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After a fair bit of Googling I have not found any authoritative, conclusive information regarding the thread safety of HttpContext.

I'm looking at a scenario such as:

public class AsyncHandler : IAsyncHttpHandler 
{
   void BeginProcessRequest(...)
   {
      // Spawn some tasks in parallel, provide them with current HttpContext as argument.
   }

   void EndProcessRequest(...) {...}
}

My (io bound) parallel tasks would want to access HttpContext, potentially at the same time.

Looking around at various posts it seems that this is safe, however, I'd like some actual evidence. Of course MSDN gives the usual "statics are threadsafe etc.", but this doesn't help other than I'd have to assume it's not threadsafe.

I've seen various posts on StackOverflow (such as here, or here, or here) but no real answer to this question.

With all the async work in .NET 4.5 it would seem a little strange if HttpContext is not threadsafe, however, if indeed it isn't so, are there any ways to make it so? I could think of:

  • Clone it (but this isn't so easy, although it doesn't seem impossible at first sight).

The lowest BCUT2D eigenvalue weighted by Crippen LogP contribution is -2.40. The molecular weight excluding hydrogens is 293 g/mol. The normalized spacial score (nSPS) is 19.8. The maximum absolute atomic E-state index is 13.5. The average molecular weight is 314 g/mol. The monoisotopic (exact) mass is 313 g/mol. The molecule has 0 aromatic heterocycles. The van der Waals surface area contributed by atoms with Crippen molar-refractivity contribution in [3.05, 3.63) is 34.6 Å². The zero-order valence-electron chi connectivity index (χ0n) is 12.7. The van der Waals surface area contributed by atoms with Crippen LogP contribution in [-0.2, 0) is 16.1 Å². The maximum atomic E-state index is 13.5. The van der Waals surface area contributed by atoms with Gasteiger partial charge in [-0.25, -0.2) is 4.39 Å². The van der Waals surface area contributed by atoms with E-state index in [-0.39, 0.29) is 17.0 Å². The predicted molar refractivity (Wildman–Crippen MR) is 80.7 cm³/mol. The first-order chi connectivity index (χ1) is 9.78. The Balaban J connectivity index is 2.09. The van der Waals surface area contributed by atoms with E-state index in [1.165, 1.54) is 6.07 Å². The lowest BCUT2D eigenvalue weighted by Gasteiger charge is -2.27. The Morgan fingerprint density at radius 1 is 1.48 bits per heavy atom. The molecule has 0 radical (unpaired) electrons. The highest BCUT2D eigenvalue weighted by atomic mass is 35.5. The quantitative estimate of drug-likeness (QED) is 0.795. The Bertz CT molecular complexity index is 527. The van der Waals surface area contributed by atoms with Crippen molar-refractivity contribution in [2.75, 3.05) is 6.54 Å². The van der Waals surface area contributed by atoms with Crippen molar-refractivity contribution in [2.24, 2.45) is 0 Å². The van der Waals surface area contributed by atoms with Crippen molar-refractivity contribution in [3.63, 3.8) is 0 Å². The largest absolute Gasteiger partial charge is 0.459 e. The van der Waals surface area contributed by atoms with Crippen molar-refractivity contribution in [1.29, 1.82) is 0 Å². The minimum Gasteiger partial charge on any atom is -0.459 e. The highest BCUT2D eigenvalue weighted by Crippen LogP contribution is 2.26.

• Wrap HttpContextBase and make this thread safe (hey, I'd call it HttpContextWrapperWrapper).

but this all feels a bit crappy and too much work.

EDIT: After looking into this in more detail, and some reflectoring later, I believe it does in fact not matter that HttpContext is not thread safe. I detailed this in this blog post. The gist is that using the correct SynchronizationContext in ASP.NET ensures that no more than one thread at a time will access the context.

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I don't think it's a clear cut situation - I think you'd need to elaborate on what modifications you're thinking of performing - I certainly don't know what I'd expect to happen if multiple threads tried to set/reset the same response header. –  Damien_The_Unbeliever Nov 17 '12 at 17:26
    
I was thinking mostly of reading, such as query parameters, rather than setting things like headers. I agree I wouldn't know what I'd expect to happen. Also writing to a response stream at the same time wouldn't really make sense. –  Marcus Nov 17 '12 at 19:33
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1 Answer

up vote 3 down vote accepted

The HttpContext class is not thread-safe.

For example, the HttpContext.Items property is just a reference to an unsynchronized Hashtable - so this is clearly not thread-safe.

It's not clear from your question exactly what you want to share between the parallel tasks, but I would suggest you use an instance of your own thread-safe class to share state between the tasks rather than attempting to wrap an existing class.

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Simple but convincing answer, this does indeed seem the way to go. Even though Items is an IDictionary (so could be thread safe), it does in fact seem to be implemented by a HashTable whose IsSynchronized property returns false. –  Marcus Nov 17 '12 at 20:30
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